‘Simpsons’ Actor Hank Azaria Apologizes to ‘Every Single Indian Person in This Country’ for Voicing Apu

(INSET: "Simpsons" character Apu) Hank Azaria speaks at the AMC's "Brockmire" panel during the AMC Networks TCA 2020 Winter Press Tour at the Langham Huntington on Thursday, Jan. 16, 2020, in Pasadena, Calif. (Photo by Willy Sanjuan/Invision/AP)
Willy Sanjuan/Invision/AP; Fox

The Simpsons actor Hank Azaria, the white actor who voiced the show’s long-running Indian character, Apu, says that he feels the need “to go to every single Indian person in this country and personally apologize” for his “participation in racism.”

“It’s practically a slur at this point,” Azaria said of the Simpsons character during a recent interview on the Armchair Expert podcast with hosts Dax Shepard and Monica Padman.

The actor added that it “took a while” for him to realize his so-called “participation in racism,” or “a racist practice.”

“It became apparent to me, like, ‘Do I keep voicing this character or not?’ And I couldn’t make that decision very quickly. I didn’t know how t0 make it, so I needed to educate myself a lot,” Azaria said.

“I know it’s just a cartoon character, but is this representative of a true example of structural racism, at least as it relates to show business, in this country?” the actor added, recalling the questions he asked himself back when he was still trying to figure out whether he was participating in “racism.”

Azaria added that in order to educate himself, he read, “talked to a lot of Indian people,” took seminars, and “talked to a lot of people who knew a lot about racism in this country.”

The actor also mentioned that he had also talked to Indian students at his son’s school in order to get their input, and a 17-year-old boy who had never seen The Simpsons still knew of Apu, that “this is how his [Indian] people are thought of and represented to many people in this country.”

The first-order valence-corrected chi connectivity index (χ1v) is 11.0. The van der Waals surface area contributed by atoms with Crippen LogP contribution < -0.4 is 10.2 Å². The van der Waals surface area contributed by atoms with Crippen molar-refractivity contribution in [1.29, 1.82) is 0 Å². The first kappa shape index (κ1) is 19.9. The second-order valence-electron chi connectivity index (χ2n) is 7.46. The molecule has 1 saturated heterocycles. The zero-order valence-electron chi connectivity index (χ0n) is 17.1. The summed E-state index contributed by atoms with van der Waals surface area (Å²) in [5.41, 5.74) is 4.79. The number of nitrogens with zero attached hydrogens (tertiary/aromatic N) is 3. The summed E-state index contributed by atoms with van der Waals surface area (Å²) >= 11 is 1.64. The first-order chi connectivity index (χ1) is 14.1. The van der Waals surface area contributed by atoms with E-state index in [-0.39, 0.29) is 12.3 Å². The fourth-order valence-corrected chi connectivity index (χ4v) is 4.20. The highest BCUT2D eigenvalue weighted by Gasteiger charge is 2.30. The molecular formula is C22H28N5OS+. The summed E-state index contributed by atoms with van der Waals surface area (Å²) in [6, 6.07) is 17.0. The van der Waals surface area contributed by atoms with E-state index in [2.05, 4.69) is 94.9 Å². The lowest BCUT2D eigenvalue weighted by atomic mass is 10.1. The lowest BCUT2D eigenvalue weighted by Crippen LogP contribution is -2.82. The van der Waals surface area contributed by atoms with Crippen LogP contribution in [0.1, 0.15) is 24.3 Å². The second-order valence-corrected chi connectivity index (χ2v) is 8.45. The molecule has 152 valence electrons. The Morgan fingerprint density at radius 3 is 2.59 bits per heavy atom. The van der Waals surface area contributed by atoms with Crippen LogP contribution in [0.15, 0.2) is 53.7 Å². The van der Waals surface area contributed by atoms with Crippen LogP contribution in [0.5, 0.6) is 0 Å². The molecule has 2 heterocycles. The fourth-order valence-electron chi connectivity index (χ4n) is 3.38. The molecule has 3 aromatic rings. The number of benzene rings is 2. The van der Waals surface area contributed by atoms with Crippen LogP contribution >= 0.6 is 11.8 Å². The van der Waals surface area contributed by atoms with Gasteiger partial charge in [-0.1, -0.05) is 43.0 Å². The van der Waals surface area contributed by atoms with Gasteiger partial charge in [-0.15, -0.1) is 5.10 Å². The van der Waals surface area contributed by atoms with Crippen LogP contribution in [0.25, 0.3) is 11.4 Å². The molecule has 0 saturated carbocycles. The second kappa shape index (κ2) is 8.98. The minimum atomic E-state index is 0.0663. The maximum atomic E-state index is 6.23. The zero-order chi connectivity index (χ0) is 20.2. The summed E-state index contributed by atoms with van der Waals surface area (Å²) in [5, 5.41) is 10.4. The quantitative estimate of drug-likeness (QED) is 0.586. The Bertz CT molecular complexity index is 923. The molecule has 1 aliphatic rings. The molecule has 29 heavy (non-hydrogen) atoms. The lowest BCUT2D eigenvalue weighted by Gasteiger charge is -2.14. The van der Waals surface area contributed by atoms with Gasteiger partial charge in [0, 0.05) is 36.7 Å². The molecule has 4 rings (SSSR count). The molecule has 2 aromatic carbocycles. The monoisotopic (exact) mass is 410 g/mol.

Azaria added that “with tears in his eyes,” the boy asked, “will you please tell the writers in Hollywood that what they do and what they come up with really matters in people’s lives, like, it has consequences?”

The actor said that he would deliver the message.

“I really do apologize,” Azaria said. “It’s important. I apologize for my part in creating that, and participating in that.”

“Part of me feels like I need to go to every single Indian person in this country and personally apologize,” the actor added. “And sometimes I do when it comes up.”

Azaria said that he concluded that the act of “participating in racism” is all about “blind spots.”

“I really didn’t know any better, I didn’t think about it,” Azaria said. “And that was part of my — I don’t love the term ‘white privilege,’ I mean, it applies. I prefer ‘relative advantage.’ I was unaware of how much relative advantage I had received in this country.”

“I was a white kid from Queens,” he added. “I didn’t think about this stuff, because I never had to.”

Azaria stepped down from voicing Apu last year, more than two years after accusations of racism marred the long-running animated series.

Last month, however, The Simpsons creator Matt Groening said he doesn’t really care about the “chasm of criticism” that his praise for the Indian character might bring, and that despite the woke whiplash, producers still have “ambitious” plans for more stories featuring Apu.

You can follow Alana Mastrangelo on Facebook and Twitter at @ARmastrangelo, on Parler @alana, and on Instagram.

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